Cec Thompson's (Economics, 1968, Hon MA, 1994) remarkable rise on the rugby field is matched only by his achievements off it, as he pushed himself from illiteracy to graduation.
When Leeds alumnus Cec Thompson stepped onto a rugby field at the age of 22, he didn’t know the rules of the game.
He had been asked to play in a workplace rugby tournament in Bramley, a break from the monotony of his role at the Yorkshire Copper Works.
Just three years later, he became just the second black rugby league player ever to be capped by Great Britain. This remarkable rise on the field is matched only by his achievements off it, as he pushed himself from illiteracy to graduation.
With an imposing height of over six foot and weighing 14 stone, Cec credited his early success in the sport to the fitness and strength he’d built while working as a labourer. Impressed by his power and energy, it took only two games before he was scouted by Hunslet to play professionally. He never saw himself as a natural talent, but he had the tools he needed to succeed.
Before that moment, Cec’s life held no such advantages. Born in 1926, Cec’s Trinidadian father died before his birth. His mother, a miner’s daughter from County Durham, was unable to support her four children, and Cec spent an unhappy childhood moving from orphanage to orphanage. He was the victim of racist abuse and bullying, and left school at 14, shy, and unable to read or write. As Cec described in his autobiography, he was “desensitised and utterly unemployable”.
Factory work in Leeds provided no respite, as Cec was targeted for the colour of his skin. He joined the navy for the last years of the war, but returning home afterwards, felt more alienated than ever. People wouldn't sit next to Cec in the cinema, or on the bus. As Cec wrote: “In those days there were very few black people away from the sea ports. Leeds is about as far from the sea as you can get and I felt as if I had walked out of a freak show.”
Rugby proved his lifeline. On signing for Hunslet, he found companionship and purpose alongside his team-mates – his "siblings" – and he was called up for his first international against New Zealand in 1951. A breakthrough moment for representation in the sport, perhaps, but the newspaper headlines still remarked upon the colour of Cec’s skin, a reminder of the challenges he faced each day.
His second test was the first televised international rugby league game, broadcasting his name further afield. Cec was signed by Workington, and he spent the next seven years at the Cumbrian club, playing in a Challenge Cup final at Wembley and a Championship final at Odsal.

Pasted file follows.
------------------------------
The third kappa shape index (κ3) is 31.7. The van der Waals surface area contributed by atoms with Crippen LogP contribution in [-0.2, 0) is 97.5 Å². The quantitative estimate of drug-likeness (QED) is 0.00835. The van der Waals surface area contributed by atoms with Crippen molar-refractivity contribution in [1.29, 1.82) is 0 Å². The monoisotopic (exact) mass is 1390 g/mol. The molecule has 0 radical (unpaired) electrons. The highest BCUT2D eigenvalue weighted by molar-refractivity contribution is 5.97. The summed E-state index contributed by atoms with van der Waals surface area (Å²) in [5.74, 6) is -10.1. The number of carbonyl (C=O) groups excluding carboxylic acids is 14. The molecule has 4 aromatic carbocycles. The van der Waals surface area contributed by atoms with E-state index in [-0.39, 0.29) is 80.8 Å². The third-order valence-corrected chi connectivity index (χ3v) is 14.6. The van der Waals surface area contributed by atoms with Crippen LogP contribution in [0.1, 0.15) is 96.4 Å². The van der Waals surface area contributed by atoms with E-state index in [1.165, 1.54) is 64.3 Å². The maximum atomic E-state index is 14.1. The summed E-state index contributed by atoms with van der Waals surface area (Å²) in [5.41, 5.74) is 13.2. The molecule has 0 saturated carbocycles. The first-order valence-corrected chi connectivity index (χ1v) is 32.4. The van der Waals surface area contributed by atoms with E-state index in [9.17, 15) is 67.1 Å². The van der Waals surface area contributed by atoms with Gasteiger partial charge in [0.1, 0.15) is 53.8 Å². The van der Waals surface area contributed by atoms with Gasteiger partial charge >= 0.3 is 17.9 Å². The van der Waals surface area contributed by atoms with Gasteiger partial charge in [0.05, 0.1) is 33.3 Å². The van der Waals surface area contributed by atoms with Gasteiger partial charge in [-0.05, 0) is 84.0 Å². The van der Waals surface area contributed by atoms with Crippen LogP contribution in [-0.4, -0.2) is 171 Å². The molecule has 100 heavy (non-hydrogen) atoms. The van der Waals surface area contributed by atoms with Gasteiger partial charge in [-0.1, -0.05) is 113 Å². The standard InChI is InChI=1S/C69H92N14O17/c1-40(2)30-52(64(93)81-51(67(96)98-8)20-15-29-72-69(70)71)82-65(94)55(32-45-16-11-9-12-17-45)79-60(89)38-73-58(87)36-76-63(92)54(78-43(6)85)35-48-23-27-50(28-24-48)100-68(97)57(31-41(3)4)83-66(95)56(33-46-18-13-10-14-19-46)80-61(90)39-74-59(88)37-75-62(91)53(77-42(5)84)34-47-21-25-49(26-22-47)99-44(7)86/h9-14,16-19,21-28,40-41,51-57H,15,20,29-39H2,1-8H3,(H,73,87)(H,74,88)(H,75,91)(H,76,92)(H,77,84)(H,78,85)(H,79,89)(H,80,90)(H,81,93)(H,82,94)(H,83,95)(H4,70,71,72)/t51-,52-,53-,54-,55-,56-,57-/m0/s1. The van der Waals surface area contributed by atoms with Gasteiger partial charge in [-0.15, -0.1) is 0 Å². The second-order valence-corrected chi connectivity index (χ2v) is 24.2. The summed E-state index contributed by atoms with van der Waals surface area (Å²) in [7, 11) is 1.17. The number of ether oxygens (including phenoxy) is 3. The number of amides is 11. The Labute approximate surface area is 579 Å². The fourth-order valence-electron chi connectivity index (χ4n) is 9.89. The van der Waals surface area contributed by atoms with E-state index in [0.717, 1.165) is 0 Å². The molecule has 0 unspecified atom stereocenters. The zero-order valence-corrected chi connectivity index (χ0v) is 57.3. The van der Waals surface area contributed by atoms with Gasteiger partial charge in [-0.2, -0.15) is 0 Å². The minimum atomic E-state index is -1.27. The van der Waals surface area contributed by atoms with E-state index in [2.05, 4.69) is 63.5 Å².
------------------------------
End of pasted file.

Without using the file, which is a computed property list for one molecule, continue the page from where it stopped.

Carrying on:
Even so, the strife of his childhood cast a shadow over Cec. He dreaded the moment autograph hunters stopped him and he struggled to sign his name. He sat on the bus to away games, learning as many new words as he could from Reader’s Digest, knowing that his rugby career wouldn’t last forever.
Cec ran a window cleaning business to supplement his salary, with the local school a regular client. He looked through the glass as he cleaned, a constant reminder of all he had missed, and he wondered what it would be like to work on the other side. When a recurring knee injury forced him to retire in 1961, with 294 games and 64 tries to his name, Cec decided to fill the gaps in his education.
Funded by his day job, he embarked upon the challenge with the same enthusiasm he took to the rugby field. He enrolled in night school to complete his O-Levels. He joined music and operatic societies, an art club, and once he was ready, advanced to Huddersfield Technical College. In 1965, aged 39, Cec returned to Leeds to study economics at the University.
His perspective of academia, and of Leeds itself, was far different to the vilified factory worker from all those years earlier. He worked hard on his studies, but didn’t forget the sport that had helped to open the door. Whilst at Leeds, he formed the first student rugby league club, becoming the club coach and President, and co-founded the Student Rugby League.
Cec considered his academic success his finest accomplishment. On graduating from Leeds in 1968, he completed a diploma in education, and began teaching economics in South Yorkshire, progressing to become Head of Economics at Chesterfield Grammar School. He remained in the role for 17 years – and of course, took charge of rugby at the school. All the while, he developed the cleaning business that funded his path into education, and his successful enterprise grew to employ over 600 staff.
Cec passed away in 2011 at the age of 85, but not before his achievements were recognised. In 1994, Cec was awarded an honorary degree by the University. An annual rugby prize – the Cec Thompson University Player of the Year Award – is given in his honour.
On the tenth anniversary of his death, Cec’s perseverance to overcome the formidable barriers placed before him will continue to inspire on the rugby field, in the classroom, and in society for years to come.
For further details, contact Ed Newbould, Digital Communications Officer, University of Leeds at email@example.com.
Make sure to explore the full schedule of celebrations and acknowledgement taking place at the University this Black History Month.